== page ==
Alice's Reviews > Personal Effects

Personal Effects by E.M. Kokie
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's review
Apr 02, 2012

really liked it

This book will break your heart. More than once. It will make you angry. It will make you smile. It will make your throat close up in the way throats do when you’re about to cry but have to hold it in, because you need to finish this chapter you just can’t wait so Do Not Cry.

Personal Effects, E.M. Kokie’s debut YA is about Matt Foster: seventeen and angry. And not dealing well with the recent death of his older brother, T.J., in Iraq. “Not dealing well” doesn’t cover it. His father’s not dealing in a worse way, and taking it out on Matt. Nothing new there: dad is ex-military himself, raising his sons with his fists to be real men and real soldiers.

Matt adored T.J. Younger by several years, T.J. was everything Matt strove to be—and was convinced he’d never live up to.

And then Matt had nothing but the footlockers of T.J.’s personal effects, delivered by the Army.

Disobeying his dad’s Not Dealing With It—and risking one of the worst beatings of his life—Matt sneaks into his brother’s old room and opens the footlockers. Among the clothes, CDs, and books, he finds packets of photographs and letters. Some are from him and their father. Most are from a woman named Celia. Matt knew nothing about her, but as he reads the letters and studies the photographs, he realizes just how important Celia was to his brother.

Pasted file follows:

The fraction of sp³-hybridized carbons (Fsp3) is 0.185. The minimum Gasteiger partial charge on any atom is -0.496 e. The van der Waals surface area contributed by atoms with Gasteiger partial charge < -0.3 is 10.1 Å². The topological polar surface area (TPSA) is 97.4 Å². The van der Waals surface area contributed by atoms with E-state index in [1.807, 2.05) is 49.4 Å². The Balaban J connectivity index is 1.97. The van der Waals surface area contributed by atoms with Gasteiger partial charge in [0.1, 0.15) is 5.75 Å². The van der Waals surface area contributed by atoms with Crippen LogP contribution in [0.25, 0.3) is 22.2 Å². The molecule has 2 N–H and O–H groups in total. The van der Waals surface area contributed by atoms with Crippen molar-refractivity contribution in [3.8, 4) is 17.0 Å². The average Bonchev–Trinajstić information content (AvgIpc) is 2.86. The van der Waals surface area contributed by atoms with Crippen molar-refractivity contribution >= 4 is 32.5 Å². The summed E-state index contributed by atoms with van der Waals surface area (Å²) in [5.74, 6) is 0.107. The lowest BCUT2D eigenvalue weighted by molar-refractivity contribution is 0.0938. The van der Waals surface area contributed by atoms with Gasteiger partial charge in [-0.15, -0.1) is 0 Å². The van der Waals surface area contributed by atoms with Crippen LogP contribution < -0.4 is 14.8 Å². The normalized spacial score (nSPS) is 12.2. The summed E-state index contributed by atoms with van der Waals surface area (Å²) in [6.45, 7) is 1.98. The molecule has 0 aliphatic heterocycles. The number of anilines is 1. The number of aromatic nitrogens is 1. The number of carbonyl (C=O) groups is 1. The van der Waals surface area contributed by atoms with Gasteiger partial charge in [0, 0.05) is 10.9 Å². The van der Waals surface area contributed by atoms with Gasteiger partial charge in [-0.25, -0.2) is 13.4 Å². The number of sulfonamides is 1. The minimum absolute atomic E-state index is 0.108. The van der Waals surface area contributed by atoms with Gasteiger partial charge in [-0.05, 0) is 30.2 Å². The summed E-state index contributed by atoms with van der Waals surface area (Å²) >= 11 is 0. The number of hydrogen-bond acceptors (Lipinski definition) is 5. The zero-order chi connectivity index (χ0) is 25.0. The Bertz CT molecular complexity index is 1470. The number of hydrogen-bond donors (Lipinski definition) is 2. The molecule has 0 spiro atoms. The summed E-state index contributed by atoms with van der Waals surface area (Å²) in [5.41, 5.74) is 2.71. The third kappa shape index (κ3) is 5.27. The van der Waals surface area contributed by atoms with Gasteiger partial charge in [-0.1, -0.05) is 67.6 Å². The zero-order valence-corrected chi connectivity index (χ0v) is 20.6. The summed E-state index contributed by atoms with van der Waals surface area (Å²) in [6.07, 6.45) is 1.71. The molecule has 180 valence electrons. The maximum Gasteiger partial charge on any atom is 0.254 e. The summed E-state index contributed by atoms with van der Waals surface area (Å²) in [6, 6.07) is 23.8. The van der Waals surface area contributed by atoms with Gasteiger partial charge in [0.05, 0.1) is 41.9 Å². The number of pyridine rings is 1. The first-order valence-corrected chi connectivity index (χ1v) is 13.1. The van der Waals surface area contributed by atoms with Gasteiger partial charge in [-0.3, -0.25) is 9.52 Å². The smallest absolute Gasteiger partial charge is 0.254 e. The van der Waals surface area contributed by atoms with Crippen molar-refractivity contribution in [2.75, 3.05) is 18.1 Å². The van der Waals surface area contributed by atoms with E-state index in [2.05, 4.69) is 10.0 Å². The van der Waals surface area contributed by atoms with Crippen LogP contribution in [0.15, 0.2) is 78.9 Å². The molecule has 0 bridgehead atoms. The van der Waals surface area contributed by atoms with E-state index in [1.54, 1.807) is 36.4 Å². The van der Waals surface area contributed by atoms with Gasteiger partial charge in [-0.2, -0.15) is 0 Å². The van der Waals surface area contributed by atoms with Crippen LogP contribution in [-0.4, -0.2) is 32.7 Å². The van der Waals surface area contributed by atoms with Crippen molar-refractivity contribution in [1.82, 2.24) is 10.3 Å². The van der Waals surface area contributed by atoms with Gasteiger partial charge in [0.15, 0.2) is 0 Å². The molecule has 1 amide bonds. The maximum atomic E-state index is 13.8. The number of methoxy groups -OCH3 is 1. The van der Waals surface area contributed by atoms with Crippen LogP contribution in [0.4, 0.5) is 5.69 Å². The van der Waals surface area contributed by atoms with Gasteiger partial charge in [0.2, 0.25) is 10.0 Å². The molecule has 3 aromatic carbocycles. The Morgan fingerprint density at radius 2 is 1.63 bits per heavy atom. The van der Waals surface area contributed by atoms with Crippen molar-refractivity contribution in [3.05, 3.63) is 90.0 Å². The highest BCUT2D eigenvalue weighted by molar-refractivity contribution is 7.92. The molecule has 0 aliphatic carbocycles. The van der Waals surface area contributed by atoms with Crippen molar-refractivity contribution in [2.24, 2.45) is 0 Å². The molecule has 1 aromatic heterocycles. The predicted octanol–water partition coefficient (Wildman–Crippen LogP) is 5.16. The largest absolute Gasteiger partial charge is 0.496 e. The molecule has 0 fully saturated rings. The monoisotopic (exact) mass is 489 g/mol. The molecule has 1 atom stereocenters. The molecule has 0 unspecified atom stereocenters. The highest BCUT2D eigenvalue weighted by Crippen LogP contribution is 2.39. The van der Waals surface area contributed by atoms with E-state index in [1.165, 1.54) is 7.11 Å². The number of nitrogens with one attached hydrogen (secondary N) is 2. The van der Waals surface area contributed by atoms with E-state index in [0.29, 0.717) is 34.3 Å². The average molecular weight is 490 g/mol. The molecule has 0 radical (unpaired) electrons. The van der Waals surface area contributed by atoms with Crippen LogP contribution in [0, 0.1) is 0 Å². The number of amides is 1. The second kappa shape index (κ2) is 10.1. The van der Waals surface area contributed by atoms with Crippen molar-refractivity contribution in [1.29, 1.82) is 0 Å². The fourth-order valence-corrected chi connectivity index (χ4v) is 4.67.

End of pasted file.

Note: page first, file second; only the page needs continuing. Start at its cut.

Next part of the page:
On the bottom is one last letter. T.J. never got a chance to send it.

So Matt, angry, lost, heartbroken – but not admitting it – decides Celia needs this letter. So what if he’s in Pennsylvania and she’s in Wisconsin? He needs to do this.

It’s what he finds in Wisconsin that changes everything.

Kokie gives us a troubled young man who nevertheless commands our attention and sympathy from the first page. I rooted for him almost immediately. Matt and his situation are immediate and gripping. His home, his school, his memories, his troubles—Kokie has the enviable talent of making the characters as real as the people sitting next to me on the bus.

Traveling with Matt to the end of the last chapter is a journey worth taking. You will not quickly forget him. E.M. Kokie has given us a winner.

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